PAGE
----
South of the Naxi settlements and east of the Lisu territory, the land is home to the Bai people, one of Yunnan’s largest and most important minorities.  They ruled the province from the early 10th century to the Mongol conquest in 1253.  Farming, fishing and trade made them the area’s most prosperous ethnic group.  Skills in handicrafts, metalware production and marble goods also contributed.

     In the hills beside the Bai-inhabited plains and south of Dali Prefecture are sub-groups of the Yi, Yunnan’s largest ethnic minority.  Historically, the Yi established the ancient Nanzhao Kingdom, contemporary to China’s Tang Dynasty, and today comprise over 25 sub-groups in Yunnan, as well as others in Sichuan, Guizhou and Vietnam.  The traditional dress of the women, still preferred by most, varies considerably, from the flashy, bright, highly embroidered garments of the Duli sub-group west of Dali to the nearly all black ensembles of the Limi sub-group in Lincang.  

        Continuing downriver, the next major ethnic group is the Lahu, nowadays resident in southwest Yunnan, northern Myanmar and northern Thailand.  A reclusive people, they established self-sufficient villages in the hills, relying on swidden agriculture, hunting and gathering.   They were so renowned at hunting that the Dai in the plains, and their relatives in Myanmar and Thailand, called them Museur, the word for ‘hunter’.  Originally a matrilineal society, the Lahu later evolved a dual inheritance system, while women continued to be held in high esteem.  Heads of female lineages lead group discussions in the villages and are the final arbiters on matters of tradition and custom.

The Wa ethnic minority also inhabits the hills west of the Lancangjiang next to Lahu territory and over the border in northern Myanmar.  Unlike most hill people in Yunnan, whose languages are from the Tibeto-Burman linguistic group, the Wa language is Mon-Khmer.  In the past they were notorious for their headhunting custom.  They believed the skull of a freshly decapitated head possessed a soul-force that would, when mounted in the fields, protect the crops for up to two years.  Spring was thus the season for organized headhunting raids, usually as far from the home village as possible.

       Always conscious of revenge, Wa village compounds were fortified, with secret entrances, containing two or three hundred houses.  The practice was eliminated in the 1950s and villagers began demolishing the fortifications.  Opium cultivation ceased then, too and now the Wa grow maize, buckwheat and rice, the latter mostly turned into alcohol.

A smaller minority in southwest Yunnan, the Bulang, also speak a Mon-Khmer language.  Like the Wa, they are considered the earliest inhabitants of this area.  They are also the only Buddhist hill people.  Buddhist Wa and Lahu villages do exist in the region, but all the Bulang are Theravada Buddhists and they claim they got the religion before the Dai.  Every village has a temple and it’s still the custom for boys to spend a short period as a novice in the temple.  The Bulang raise the usual hill crops, but in recent times have concentrated more on tea cultivation.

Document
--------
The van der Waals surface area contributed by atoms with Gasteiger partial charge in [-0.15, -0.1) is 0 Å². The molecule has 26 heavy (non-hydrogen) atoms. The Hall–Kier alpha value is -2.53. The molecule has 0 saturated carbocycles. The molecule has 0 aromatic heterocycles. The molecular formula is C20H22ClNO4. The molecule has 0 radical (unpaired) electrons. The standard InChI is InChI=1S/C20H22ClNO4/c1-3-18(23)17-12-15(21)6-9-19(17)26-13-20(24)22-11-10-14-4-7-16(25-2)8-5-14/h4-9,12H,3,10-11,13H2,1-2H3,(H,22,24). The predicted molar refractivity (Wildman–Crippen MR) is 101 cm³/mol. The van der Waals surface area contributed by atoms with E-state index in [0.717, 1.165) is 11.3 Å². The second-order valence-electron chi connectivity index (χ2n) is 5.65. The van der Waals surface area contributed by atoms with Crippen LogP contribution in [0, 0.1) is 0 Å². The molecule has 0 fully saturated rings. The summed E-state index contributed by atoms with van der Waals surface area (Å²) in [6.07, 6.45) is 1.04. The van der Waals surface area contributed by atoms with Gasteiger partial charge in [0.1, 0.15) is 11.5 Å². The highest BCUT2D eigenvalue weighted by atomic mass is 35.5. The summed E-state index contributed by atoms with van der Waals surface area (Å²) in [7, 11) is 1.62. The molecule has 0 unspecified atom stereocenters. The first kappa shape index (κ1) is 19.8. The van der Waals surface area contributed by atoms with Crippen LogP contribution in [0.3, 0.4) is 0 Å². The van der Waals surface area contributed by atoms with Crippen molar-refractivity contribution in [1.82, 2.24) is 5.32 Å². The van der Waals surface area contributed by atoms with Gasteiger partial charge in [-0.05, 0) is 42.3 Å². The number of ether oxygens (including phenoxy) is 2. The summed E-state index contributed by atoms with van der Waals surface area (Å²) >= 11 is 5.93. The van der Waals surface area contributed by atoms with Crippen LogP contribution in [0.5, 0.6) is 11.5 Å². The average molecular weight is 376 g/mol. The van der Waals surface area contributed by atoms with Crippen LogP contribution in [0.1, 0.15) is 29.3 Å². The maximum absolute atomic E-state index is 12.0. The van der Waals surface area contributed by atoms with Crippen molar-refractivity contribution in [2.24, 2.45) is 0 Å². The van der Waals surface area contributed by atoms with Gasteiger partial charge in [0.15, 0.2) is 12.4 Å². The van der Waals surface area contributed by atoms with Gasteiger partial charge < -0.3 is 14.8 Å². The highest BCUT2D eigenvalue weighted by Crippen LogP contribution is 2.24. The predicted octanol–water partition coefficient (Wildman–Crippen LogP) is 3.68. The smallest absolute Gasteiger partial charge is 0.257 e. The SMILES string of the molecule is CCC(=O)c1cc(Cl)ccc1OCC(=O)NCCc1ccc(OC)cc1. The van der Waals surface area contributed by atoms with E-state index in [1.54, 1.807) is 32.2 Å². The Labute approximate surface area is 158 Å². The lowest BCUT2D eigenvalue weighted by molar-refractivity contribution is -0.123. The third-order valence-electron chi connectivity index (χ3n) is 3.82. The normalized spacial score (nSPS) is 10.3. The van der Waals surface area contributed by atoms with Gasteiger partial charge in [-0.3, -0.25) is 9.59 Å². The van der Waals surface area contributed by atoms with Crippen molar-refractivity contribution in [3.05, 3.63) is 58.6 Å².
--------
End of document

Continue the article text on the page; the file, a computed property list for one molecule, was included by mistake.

By the time the Lancangjiang passes through southern Pu’er Prefecture and Xishuangbanna, the elevations of both plains and hills on either side are much lower.  Because they still rise a thousand meters or more above the plains, mountain settlements were historically remote and hill people’s culture developed relatively autonomously.  The Akha, prominent in these hill areas, are a good example.  Known as Aini in China and Akha among themselves and their counterparts in Myanmar, Thailand and Laos, they are officially classified as a branch of the Hani nationality.  But besides clothing style differences, like the ornate women’s headdresses, the Akha differ from Hani in house types, agricultural methods and ritual celebrations, like the annual Swing Festival.

A smaller minority east of Jinghong, the Jinuo, remained isolated until last century.  In fact, they were the last people in Yunnan officially recognized as a minority nationality.  Originally families lived together in longhouses, but as modernization and development reached Jinuoshan, they began opting for individual dwellings.  Tea cultivation dominates their economy now, but old traditions persist, like the annual festival honoring the blacksmith, whose tools and metal products they credit with lifting them out of poverty and barbarity.

       Plains neighbors to all these hill folks along the lower Lancangjiang—the Yi, Wa, Lahu, Bulang, Akha, Jinuo—are the Dai.  For the most part they are wet-rice cultivators and followers of Theravada Buddhism, like their ethnic relatives in Southeast Asia—the Shan, Thai and Lao.  Most villages have monasteries and most males spend a period of their lives as a novice residing in the monastery.  The Dai have their own alphabet, used for both religious and secular purposes, which historically enhanced their prestige as a literate people.  Small animist Dai sub=groups still exist, their lifestyle only differing in religious practice.  These include the very colorful Huayao Dai near the Red River in Yunnan and the White and Black Thai of Laos and Vietnam.

Modernization is progressing all along the Lancangjiang basin, yet ethnic traditions have persisted.  Because of an environment of rough mountains and remote valleys, life among the people for many centuries carried on mostly autonomously.  They might suffer the interference of periodic tax and labor conscription campaigns by local princes, but were largely beyond the battlefields whenever war broke out in the region, even the Muslim Revolt that ravaged central Yunnan in the 19th century.

       Fundamental changes, from influences beyond their traditional horizons, began taking hold only about a century ago, principally with the construction of a vast road network that by now has extended to nearly every remote village.  Prior to this, communication in many places was by trail and on foot and the only contact people had with the outside world was from the caravans passing through, bringing both goods and news.

Greater transportation links promoted integration with the modern world, access to schools, clinics and markets, while advances in communication, like cell phones and the internet, have accelerated that process.  It has altered some aspects of traditional ethnic minority culture but has by no means undermined the whole of it.  Traditions and customs survive because the people do not see them as antithetical to modern times, but as part of their identity.   Ethnic pride among the peoples of the Lancangjiang has been a resilient characteristic and today makes the region as attractive as the wonderful scenery from which it sprang.

                                                  * * *

(adapted from the opening chapter of my latest book—Peoples of the Greater Mekong:  The Ethnic Minorities, to be published soon by World Scientific Publishing Co., Singapore)